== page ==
Dads Hoping for A Day with Family or Tech Gifts May Have Been Disappointed This Father’s Day

NEW YORK, N.Y. – Aside from being the last day of spring, this past Sunday was also the day Americans set aside to celebrate the number one men in their lives: their fathers. And while fathers may come in a variety of shapes and sizes with strange arrays of bad dad jokes and embarrassing dance moves, nearly nine out of ten American dads (89%) have at least one thing in common: they were hoping to receive a present last Sunday, a love offering if you will, for their paternal accomplishments.

But what exactly were dads looking for? Just under six in ten (58%) simply wanted a day with their family. Meanwhile, around three in ten had their fingers crossed in hopes of receiving a home cooked meal (32%), electronics/gadgets (31%), or a gift certificate (28%). A quarter of fathers were hoping to unwrap tools/power tools (25%) or sports equipment (25%), while about one in five were anticipating a home-made card (22%), pictures of their children/grandchildren (20%), or cooking equipment (19%). However, there are two gifts on the list less than one in ten fathers would have been happy to receive: jewelry (8%), or the old standby for dads, a tie (6%). Only 11% of dads said they wanted nothing for Father’s Day.

These are some of the results of The Harris Poll® of 2,078 U.S. adults surveyed online, including 420 dad, between June 17 and 20, 2016.

Did you get the right gift?

Of the more than 6 in 10 Americans (63%) who were planning to give a Father’s Day gift, nearly 4 in 10 (38%) said they were likely to give their dad a day with the family, compared to 58% of dads who wanted such quality time on their special day. The three in ten dads (31%) who would have liked to receive electronics or gadgets may also be feeling let down this year, as fewer than one in five adults (17%) planned to give such gifts.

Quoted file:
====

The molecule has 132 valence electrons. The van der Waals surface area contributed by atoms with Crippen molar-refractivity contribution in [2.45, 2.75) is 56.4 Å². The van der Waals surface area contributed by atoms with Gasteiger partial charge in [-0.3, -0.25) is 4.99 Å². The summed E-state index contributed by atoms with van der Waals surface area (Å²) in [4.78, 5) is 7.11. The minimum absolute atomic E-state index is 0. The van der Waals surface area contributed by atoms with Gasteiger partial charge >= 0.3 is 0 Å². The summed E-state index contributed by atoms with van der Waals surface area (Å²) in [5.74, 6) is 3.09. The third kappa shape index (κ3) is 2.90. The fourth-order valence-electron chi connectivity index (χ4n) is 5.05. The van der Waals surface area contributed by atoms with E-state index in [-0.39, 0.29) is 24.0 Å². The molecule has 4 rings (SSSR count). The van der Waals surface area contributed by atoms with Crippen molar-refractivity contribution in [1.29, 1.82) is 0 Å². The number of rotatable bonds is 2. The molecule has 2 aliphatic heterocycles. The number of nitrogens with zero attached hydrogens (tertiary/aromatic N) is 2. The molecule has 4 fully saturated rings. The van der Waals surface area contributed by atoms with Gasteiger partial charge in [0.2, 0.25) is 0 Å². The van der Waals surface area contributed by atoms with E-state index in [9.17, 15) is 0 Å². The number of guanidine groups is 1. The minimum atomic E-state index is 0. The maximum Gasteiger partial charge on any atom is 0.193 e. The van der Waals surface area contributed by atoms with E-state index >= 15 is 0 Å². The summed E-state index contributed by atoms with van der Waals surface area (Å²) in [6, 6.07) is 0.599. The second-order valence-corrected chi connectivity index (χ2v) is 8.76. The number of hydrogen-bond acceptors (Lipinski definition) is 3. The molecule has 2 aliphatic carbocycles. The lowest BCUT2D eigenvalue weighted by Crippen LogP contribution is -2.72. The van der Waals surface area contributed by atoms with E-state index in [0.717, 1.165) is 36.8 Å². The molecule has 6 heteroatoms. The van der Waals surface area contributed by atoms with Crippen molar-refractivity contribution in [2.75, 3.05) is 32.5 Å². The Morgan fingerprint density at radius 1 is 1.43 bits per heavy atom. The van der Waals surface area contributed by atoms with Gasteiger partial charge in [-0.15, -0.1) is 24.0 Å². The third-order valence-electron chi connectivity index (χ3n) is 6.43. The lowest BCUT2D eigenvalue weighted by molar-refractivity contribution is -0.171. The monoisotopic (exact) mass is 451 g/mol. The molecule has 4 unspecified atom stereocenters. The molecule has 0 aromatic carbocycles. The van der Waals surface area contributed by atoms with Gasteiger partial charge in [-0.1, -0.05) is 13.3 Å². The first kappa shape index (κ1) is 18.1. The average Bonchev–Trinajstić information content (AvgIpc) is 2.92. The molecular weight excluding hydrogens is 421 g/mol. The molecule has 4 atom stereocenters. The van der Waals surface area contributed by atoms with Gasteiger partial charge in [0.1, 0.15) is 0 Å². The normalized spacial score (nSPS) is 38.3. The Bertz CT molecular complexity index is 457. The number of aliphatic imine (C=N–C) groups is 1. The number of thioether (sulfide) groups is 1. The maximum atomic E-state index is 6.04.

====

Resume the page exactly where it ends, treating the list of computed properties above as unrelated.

What Dads Want

What Americans Plan to Give
(of those planning to give anything)

A day with my family

58%

38%

Home cooked meal

32%

28%

Electronics/gadgets (e.g., smartphone, wireless speakers)

31%

17%

Gift certificate (e.g., massage, restaurant)

28%

30%

Tools/power tools

25%

17%

Sports equipment/paraphernalia (e.g., golf clubs, team jersey)

25%

13%

Home-made card

22%

14%

Pictures of children, grandchildren

20%

11%

Cooking equipment (e.g., grill, smoker)

19%

9%

Jewelry (e.g., watch, cufflinks)

8%

6%

Tie

6%

4%

Something else

12%

30%

Nothing

11%

N/A

Methodology

This Harris Poll was conducted online, in English, within the United States between June 17 and 20, 2016 among 2,078 adults (aged 18 and over), of whom 420 were fathers. Figures for age, sex, race/ethnicity, education, region and household income were weighted where necessary to bring them into line with their actual proportions in the population. Propensity score weighting was also used to adjust for respondents’ propensity to be online. 

All sample surveys and polls, whether or not they use probability sampling, are subject to multiple sources of error which are most often not possible to quantify or estimate, including sampling error, coverage error, error associated with nonresponse, error associated with question wording and response options, and post-survey weighting and adjustments. Therefore, The Harris Poll avoids the words “margin of error” as they are misleading. All that can be calculated are different possible sampling errors with different probabilities for pure, unweighted, random samples with 100% response rates. These are only theoretical because no published polls come close to this ideal.

Respondents for this survey were selected from among those who have agreed to participate in Harris Poll surveys. The data have been weighted to reflect the composition of the adult population. Because the sample is based on those who agreed to participate in our panel, no estimates of theoretical sampling error can be calculated.

These statements conform to the principles of disclosure of the National Council on Public Polls.

The results of this Harris Poll may not be used in advertising, marketing or promotion without the prior written permission of The Harris Poll.

Product and brand names are trademarks or registered trademarks of their respective owners.

The Harris Poll® #46, June 21, 2016

By Hannah Pollack, Harris Poll Research Analyst